A study by the British charitable organization Action for Children,
founded in 1869 with the Queen as patron, concludes that "the
gap between rich and poor is as wide today as it was in Victorian
times," and in some ways worse. A million and a half families
cannot afford to provide their children with "the diet fed
to a similar child living in a Bethnal Green Workhouse in 1876,"
a "sad reflection on British society." Britain has proportionately
more children living in poverty than any European country apart
from Portugal and Ireland, and the proportion is rising faster
than any country in Europe, though the U.S. still holds the lead.
Britain has also not yet matched the achievements of the doctrinal
system crafted by our highly class conscious business community,
with the assistance of those whom the lively 19th century working
class press called "the bought priesthood" of respectable
intellectuals. The fact that there is "class conflict"
and that the rich and powerful mobilize state power to serve their
interests, a truism to Adam Smith, remains within popular consciousness.
The 1994 Gallup Political and Economic Index gives interesting
information about popular attitudes on these matters (I put aside
small numbers, 3%-10%, expressing no opinion). The study reports
that over four-fifths of the population think "there is a
class struggle in this country" and that "too little"
is being done "to level up the classes." Two-thirds
"disagree strongly" with the statement "Britain
is a classless society." Nine out of ten feel that the Government
does "too little" for "the working class,"
four-fifths that it does "too much" for "the well-to-do,"
and over 90% that it does "too little" for "people
living on small pensions/income." Half also think it does
"too little" for "the middle classes." Three-fourths
"think of Britain as divided into haves and have-nots,"
and a third describe themselves as among "the haves."2
Let's return to 1994, the next in the series of "conservative
landslides," this time under the leadership of Newt Gingrich.
"Republicans claimed about 52 percent of all votes cast for
candidates in contested House seats, slightly better than a two-point
improvement from 1992" (Richard Morin, director of polling
for the Washington Post). One out of six voters described the
outcome as "an affirmation of the Republican agenda";
60% said it "was a repudiation of the Democrats." A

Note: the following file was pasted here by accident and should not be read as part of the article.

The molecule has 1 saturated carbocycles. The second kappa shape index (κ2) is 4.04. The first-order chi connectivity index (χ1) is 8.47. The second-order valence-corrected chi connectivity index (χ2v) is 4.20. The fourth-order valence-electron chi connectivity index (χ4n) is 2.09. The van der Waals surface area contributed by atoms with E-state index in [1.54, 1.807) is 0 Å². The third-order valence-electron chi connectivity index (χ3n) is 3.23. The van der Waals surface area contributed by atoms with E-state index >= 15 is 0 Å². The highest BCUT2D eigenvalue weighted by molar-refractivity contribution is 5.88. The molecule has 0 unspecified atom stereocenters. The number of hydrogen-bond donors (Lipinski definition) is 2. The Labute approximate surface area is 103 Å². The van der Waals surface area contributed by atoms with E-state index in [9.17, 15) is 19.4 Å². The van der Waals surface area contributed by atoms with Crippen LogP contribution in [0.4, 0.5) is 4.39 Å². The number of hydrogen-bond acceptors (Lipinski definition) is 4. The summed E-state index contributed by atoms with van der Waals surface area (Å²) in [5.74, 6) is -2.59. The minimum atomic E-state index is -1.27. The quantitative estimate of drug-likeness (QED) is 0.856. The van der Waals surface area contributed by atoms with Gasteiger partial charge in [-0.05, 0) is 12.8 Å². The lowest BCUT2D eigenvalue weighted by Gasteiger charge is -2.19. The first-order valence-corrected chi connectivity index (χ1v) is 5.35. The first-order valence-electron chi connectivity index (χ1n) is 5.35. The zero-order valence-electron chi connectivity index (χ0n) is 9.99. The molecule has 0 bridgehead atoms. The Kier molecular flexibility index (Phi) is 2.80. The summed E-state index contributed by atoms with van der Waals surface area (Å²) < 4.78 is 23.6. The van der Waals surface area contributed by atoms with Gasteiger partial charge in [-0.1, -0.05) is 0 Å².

"more conservative Congress" was considered to be an
issue by a rousing 12% of the voters. An "overwhelming majority
had never heard of" the Gingrich Contract with America, articulating
the Republican agenda, though a majority opposed one of its central
components: "defense increases," a code-word for public
subsidies to advanced industry. The chief pollster of the Los
Angeles Times pointed out that just before the election, 61% of
those polled said "that spending for domestic programs should
All of this echoes the situation of a decade ago.
The opposition to Democrats is more nuanced. Clinton-style
"New Democrats" -- in effect, moderate Republicans --
"lost their seats at twice the rate of their more liberal
colleagues," Ken Silverstein and Alexander Cockburn report.
The "more liberal" Democrats are those who tried to
activate the old Democratic coalition of working people, women,
the poor: the majority of the population who see themselves, correctly,
as effectively disenfranchised.
To put these figures in further perspective, it must be recalled
that voting was even more heavily skewed towards the wealthy and
privileged than before. As compared with 1992, 7% more voters
were wealthy, 7% fewer were working class, political scientist
Peter Levine comments, noting also that Democrats were overwhelmingly
preferred by voters who earn less than $30,000 a year and ran
even with Republicans in the $30,000-$49,000 range. There was
also a very large gender and color gap, white males voting mostly
Republican, while women, Blacks and Hispanics voted for Democrats
(overwhelmingly, in the Black-Hispanic category, where participation
was low). Those with no more than high school education, along
with those with postgraduate education, favored Democrats. Those
who sensed a decline in their standard of living voted for Republicans
by close to two to one -- mostly white males with just high school
degrees "whose economic futures are highly uncertain,"
Thomas Edsall observes; just those who would have been part of
a left-populist coalition committed to equitable economic growth
and political democracy, were such an option to intrude into our
business-run political system.
The message, however, was just the opposite: Clinton must
abandon the left-wing agenda that the voters had just overwhelmingly